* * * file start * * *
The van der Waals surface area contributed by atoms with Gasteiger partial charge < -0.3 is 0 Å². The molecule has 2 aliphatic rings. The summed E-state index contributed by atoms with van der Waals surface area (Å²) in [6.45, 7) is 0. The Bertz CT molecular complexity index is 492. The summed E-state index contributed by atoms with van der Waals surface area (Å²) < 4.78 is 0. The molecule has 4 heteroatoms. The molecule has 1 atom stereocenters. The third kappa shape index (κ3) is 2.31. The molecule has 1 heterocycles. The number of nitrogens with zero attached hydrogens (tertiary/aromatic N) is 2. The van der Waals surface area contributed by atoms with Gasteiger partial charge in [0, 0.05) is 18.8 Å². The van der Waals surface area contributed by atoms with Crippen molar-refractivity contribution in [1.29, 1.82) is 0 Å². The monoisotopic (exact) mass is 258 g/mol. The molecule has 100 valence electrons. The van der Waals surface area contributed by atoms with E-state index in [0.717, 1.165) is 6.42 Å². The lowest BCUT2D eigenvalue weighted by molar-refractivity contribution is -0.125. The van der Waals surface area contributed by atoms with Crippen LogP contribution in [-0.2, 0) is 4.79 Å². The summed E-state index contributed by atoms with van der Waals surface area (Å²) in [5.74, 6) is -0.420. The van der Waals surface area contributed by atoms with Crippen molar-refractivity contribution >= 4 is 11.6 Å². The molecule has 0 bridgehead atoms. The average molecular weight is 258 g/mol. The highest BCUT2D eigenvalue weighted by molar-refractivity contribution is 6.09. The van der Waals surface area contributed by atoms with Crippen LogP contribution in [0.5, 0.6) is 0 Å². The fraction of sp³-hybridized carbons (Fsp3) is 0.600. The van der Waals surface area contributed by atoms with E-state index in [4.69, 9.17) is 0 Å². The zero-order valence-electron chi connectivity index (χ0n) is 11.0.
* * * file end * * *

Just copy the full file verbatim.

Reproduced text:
The van der Waals surface area contributed by atoms with Gasteiger partial charge < -0.3 is 0 Å². The molecule has 2 aliphatic rings. The summed E-state index contributed by atoms with van der Waals surface area (Å²) in [6.45, 7) is 0. The Bertz CT molecular complexity index is 492. The summed E-state index contributed by atoms with van der Waals surface area (Å²) < 4.78 is 0. The molecule has 4 heteroatoms. The molecule has 1 atom stereocenters. The third kappa shape index (κ3) is 2.31. The molecule has 1 heterocycles. The number of nitrogens with zero attached hydrogens (tertiary/aromatic N) is 2. The van der Waals surface area contributed by atoms with Gasteiger partial charge in [0, 0.05) is 18.8 Å². The van der Waals surface area contributed by atoms with Crippen molar-refractivity contribution in [1.29, 1.82) is 0 Å². The monoisotopic (exact) mass is 258 g/mol. The molecule has 100 valence electrons. The van der Waals surface area contributed by atoms with E-state index in [0.717, 1.165) is 6.42 Å². The lowest BCUT2D eigenvalue weighted by molar-refractivity contribution is -0.125. The van der Waals surface area contributed by atoms with Crippen LogP contribution in [-0.2, 0) is 4.79 Å². The summed E-state index contributed by atoms with van der Waals surface area (Å²) in [5.74, 6) is -0.420. The van der Waals surface area contributed by atoms with Crippen molar-refractivity contribution >= 4 is 11.6 Å². The molecule has 0 bridgehead atoms. The average molecular weight is 258 g/mol. The highest BCUT2D eigenvalue weighted by molar-refractivity contribution is 6.09. The van der Waals surface area contributed by atoms with Crippen LogP contribution in [0.5, 0.6) is 0 Å². The fraction of sp³-hybridized carbons (Fsp3) is 0.600. The van der Waals surface area contributed by atoms with E-state index in [4.69, 9.17) is 0 Å². The zero-order valence-electron chi connectivity index (χ0n) is 11.0.